|Posted by yachtmoonlight on July 23, 2009 at 6:34 AM|
We are still stuck in Falmouth with no idea when we might be able to move on as the weather forecasts are still showing SW winds until next week.
More boats are arriving and the anchorage is becoming very busy and most are, like us, waiting for a weather window to sail on to France or Spain.
Saturday was warm and drizzly but as there wasn't much wind, we decided to take the old sail ashore (there needs to be very little wind or the dinghy may end up being blown back to Portsmouth, which would make an amusing Blog entry but it's a long row back), so we cut off some large pieces that we could use for patches on the other sails if needed and then I bundled the sail into the dinghy, on top of John, and then clambered in on top.
Unfortunately (and this is a big bug bear of mine) there are no facilities in marinas or harbours that I have come across to recycle / pass on boaty items that you no longer require but may be of use to someone else. So, although our old sail could (with a lot of effort and imagination) be cut into a much smaller sail for a much smaller boat, or at least be cut into lots of patches, we had no choice but to cram the sail into a wheely skip, for it inevitably to end up in landfill somewhere. There are many stories of all kind of things being found in bins and skips at marinas, fenders are very common, charts and pilot books and in one case a full working (although admittedly very old) radar system. On one occasion, John recovered a brand new length of rope from a skip (making a passing marina worker enquire as to whether he was looking for his lunch...) which was just what we needed to replace our manky fender ropes. I'm sure there are all kinds of useful items that don't get recovered which could easily be recycled and save landfill space. Sorry, rant over, I shall put my soapbox away and move on.
We had a meander around the town and as it started to rain, we noticed there was a free art exhibition on at the library, so we ducked inside for a very pleasant hour perusing the artwork before emerging to a downpour. We admitted defeat and were driven boat-ward by the rain.
On the way into town to buy newspapers on Sunday morning, we were very pleased to come across two chaps from boats in the anchorage who had pulled our old sail out of the skip and were cutting large pieces from it. We stopped for a chat and found that one chap was planning to use his piece to cut into patches and the other was going to sew his piece into a wind-scoop. He explained that he had wanted one for a long while and had been trying to find some suitable material to make one, so finding the old sail had made his day. It made mine too.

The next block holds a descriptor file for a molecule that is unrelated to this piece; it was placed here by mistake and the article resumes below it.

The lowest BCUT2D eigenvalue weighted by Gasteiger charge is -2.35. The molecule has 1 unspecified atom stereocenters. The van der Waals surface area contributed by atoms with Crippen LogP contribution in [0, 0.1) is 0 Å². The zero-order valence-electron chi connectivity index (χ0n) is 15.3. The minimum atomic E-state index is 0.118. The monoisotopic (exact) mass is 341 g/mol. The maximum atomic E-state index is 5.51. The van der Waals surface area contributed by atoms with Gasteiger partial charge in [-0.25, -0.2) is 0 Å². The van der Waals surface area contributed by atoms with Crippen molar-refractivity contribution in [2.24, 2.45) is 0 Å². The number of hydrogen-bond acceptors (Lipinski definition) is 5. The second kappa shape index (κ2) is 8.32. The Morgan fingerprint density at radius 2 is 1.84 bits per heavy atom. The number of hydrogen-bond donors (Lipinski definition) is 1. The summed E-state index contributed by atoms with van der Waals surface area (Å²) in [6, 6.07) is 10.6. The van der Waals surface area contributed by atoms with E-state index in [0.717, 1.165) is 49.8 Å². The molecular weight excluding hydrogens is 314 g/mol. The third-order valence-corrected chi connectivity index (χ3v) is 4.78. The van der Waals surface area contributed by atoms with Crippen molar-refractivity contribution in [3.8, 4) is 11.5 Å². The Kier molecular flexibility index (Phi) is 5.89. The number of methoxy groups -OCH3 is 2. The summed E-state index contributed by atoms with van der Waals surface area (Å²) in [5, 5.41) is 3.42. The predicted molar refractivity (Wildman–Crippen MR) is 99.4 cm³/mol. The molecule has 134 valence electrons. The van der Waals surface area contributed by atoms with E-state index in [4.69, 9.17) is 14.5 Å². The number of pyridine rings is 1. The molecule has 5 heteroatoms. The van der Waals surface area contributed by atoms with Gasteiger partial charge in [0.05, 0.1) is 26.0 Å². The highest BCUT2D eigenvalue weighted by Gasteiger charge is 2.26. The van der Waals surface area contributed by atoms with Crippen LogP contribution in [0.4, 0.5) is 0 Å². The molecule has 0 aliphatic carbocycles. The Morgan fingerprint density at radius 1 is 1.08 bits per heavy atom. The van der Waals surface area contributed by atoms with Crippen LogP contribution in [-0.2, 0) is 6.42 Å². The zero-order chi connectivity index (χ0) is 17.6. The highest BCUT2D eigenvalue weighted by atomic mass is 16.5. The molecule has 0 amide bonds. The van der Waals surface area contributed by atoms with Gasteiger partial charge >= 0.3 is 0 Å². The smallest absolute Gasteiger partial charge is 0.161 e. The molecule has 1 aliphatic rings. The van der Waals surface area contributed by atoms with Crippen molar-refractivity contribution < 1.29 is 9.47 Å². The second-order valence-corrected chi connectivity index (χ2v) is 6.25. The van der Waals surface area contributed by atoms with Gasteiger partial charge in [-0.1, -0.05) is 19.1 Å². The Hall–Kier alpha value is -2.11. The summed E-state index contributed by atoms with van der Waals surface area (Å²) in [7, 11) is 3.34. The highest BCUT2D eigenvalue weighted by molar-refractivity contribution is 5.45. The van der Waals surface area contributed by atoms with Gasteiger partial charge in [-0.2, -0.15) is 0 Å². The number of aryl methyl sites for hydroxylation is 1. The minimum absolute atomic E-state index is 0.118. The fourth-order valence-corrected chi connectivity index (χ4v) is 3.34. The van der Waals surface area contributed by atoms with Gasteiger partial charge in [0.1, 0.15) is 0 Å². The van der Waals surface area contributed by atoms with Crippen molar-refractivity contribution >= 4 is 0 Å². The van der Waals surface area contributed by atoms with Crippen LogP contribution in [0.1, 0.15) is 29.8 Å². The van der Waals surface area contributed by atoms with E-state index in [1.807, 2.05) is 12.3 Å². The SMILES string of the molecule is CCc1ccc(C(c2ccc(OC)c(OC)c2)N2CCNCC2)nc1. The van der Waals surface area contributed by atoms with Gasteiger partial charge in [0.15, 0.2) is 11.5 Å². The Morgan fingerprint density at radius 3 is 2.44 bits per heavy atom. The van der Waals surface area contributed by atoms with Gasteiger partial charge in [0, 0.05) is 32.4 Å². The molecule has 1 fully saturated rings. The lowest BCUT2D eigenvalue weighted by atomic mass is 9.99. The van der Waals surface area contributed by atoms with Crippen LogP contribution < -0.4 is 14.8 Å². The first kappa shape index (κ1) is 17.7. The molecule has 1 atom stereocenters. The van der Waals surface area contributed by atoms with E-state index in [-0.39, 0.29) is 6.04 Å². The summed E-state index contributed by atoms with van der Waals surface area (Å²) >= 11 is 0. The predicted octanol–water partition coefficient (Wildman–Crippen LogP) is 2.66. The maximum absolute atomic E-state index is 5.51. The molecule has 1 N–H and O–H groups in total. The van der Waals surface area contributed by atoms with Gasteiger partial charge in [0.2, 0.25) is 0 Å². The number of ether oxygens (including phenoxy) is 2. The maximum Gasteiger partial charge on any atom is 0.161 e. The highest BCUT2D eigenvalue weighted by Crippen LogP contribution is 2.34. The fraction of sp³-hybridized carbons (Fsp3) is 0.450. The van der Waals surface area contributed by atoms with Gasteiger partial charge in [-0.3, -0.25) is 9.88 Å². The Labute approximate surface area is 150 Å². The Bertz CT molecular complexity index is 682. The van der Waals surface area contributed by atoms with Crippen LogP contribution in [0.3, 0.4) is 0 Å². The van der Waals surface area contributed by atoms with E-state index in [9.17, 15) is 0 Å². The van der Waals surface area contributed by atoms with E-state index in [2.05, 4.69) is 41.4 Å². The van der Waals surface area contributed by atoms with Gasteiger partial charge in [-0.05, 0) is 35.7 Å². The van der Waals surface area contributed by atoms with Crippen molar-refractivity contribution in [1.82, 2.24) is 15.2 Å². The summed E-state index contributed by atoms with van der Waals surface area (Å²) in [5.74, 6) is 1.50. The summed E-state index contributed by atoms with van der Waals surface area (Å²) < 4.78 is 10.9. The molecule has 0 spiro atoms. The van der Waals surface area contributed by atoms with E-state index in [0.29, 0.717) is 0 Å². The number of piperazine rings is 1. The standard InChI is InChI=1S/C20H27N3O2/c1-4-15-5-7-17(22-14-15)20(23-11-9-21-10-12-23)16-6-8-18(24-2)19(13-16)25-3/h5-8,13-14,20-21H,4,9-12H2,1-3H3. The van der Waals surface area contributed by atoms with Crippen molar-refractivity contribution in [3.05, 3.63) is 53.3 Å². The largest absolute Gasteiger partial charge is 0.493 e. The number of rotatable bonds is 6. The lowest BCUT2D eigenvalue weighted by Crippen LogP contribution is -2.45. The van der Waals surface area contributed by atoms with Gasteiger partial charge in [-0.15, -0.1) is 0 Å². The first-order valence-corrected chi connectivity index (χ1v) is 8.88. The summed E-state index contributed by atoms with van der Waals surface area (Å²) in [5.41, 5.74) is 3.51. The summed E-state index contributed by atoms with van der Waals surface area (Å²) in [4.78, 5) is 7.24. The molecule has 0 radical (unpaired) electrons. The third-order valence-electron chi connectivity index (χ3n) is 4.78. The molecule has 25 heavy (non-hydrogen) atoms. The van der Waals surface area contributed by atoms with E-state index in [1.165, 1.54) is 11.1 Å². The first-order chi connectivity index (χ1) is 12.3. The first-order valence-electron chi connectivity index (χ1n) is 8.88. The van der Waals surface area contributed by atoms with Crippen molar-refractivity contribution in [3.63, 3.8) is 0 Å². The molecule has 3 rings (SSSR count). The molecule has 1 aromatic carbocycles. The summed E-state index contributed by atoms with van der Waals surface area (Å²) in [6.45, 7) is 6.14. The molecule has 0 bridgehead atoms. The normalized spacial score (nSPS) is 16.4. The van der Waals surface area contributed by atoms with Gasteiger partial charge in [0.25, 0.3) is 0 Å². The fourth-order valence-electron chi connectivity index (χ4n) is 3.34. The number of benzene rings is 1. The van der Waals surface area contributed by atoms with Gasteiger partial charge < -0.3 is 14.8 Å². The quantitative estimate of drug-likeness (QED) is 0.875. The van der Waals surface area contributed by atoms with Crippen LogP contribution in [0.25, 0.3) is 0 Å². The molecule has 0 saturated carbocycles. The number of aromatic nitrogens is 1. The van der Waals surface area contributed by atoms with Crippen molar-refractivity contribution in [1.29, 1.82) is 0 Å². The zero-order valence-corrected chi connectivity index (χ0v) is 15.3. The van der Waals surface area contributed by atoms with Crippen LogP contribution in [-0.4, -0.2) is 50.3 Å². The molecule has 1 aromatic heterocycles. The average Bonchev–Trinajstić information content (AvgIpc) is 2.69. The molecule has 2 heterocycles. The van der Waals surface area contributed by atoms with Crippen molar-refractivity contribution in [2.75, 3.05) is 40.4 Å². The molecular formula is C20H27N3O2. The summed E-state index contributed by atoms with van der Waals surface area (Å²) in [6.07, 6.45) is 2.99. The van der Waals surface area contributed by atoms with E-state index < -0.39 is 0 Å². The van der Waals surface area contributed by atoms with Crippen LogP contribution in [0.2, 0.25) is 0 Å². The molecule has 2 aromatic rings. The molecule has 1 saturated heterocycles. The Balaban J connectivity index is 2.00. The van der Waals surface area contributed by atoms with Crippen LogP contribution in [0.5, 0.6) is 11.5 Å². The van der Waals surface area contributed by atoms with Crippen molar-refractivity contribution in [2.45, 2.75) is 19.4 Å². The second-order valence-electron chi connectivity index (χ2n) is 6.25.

It was my birthday on Monday and two amazing things happened - the sun came out and England won the second test in The Ashes (whooooo hoooooo!).
I opened the hat-shaped present John gave me and was delighted to find a hat inside it, a Tilley hat that makes me look like an explorer (or possibly a prat, I'm not which, but I don't care because I love it). John also bought me a Moleskin notebook to make notes in for this Blog. It is the same one used by Van Gough, Picasso, Ernest Hemmingway and Bruce Chatwin apparently. Not exactly the same one obviously, he was kind enough to buy me a new one. Interesting though as I hadn't realised they wrote blogs. And no, I have no idea who Bruce Chatwin is either.
I also opened the presents our friends gave me before we set off. Thanks very much guys for the lovely candle, the huge amount of chocolate (always very welcome) and the other present (which I think should keep between ourselves!).
As the weather was so nice, we headed down to the rock pools again, this time armed with the Sea Shore identification book, a plastic tub and a small fishing net, to see what we could find.
(hunting in a rock pool!)
We had a great time and caught three crabs (all entirely new species as they didn't look like anything in the book), a baby starfish, a fish (some kind of 'Blenny' we think) and several shrimpy / prawny type creatures.
After some photos and few nipped fingers, we set them free and headed back into town for a fabulous lunch in the birdcage at Mango Tango.
(lunch in the bird cage!)
In the evening, we had another bash at the pub quiz at the Chain Locker with Andy and Julie. We had a fun night and came fifth out of nine teams. Amazingly we were given four bottles of beer as a prize! Can't be bad.
We wandered back to the boat and I went to sleep in my hat.
Yesterday was very exciting, as Andy and Julie very kindly gave me a lift to a large Asda store (yes, it has come to that, supermarkets are now exciting). It was nice to shop in a store with lots of choice and without inflated local pricing. John thought the excitement may be a little too much for him, so he stayed on the boat, which was good for me as men are just marginally less annoying and difficult to shop with than toddlers.
Back on the boat, we watched a fabulous super-yacht called Adix moor up alongside a pontoon in the nearby Marina, before spending a quiet evening on the boat.
(Adix moored near the Maritime museum)
Today was a very relaxed and uneventful day! The rain stayed away all day, so we had a walk up to Kimberley Park, a small but very pretty park not far from the town centre and then in the evening we had drinks and nibbles on board Blue Iguana with Andy and Julie.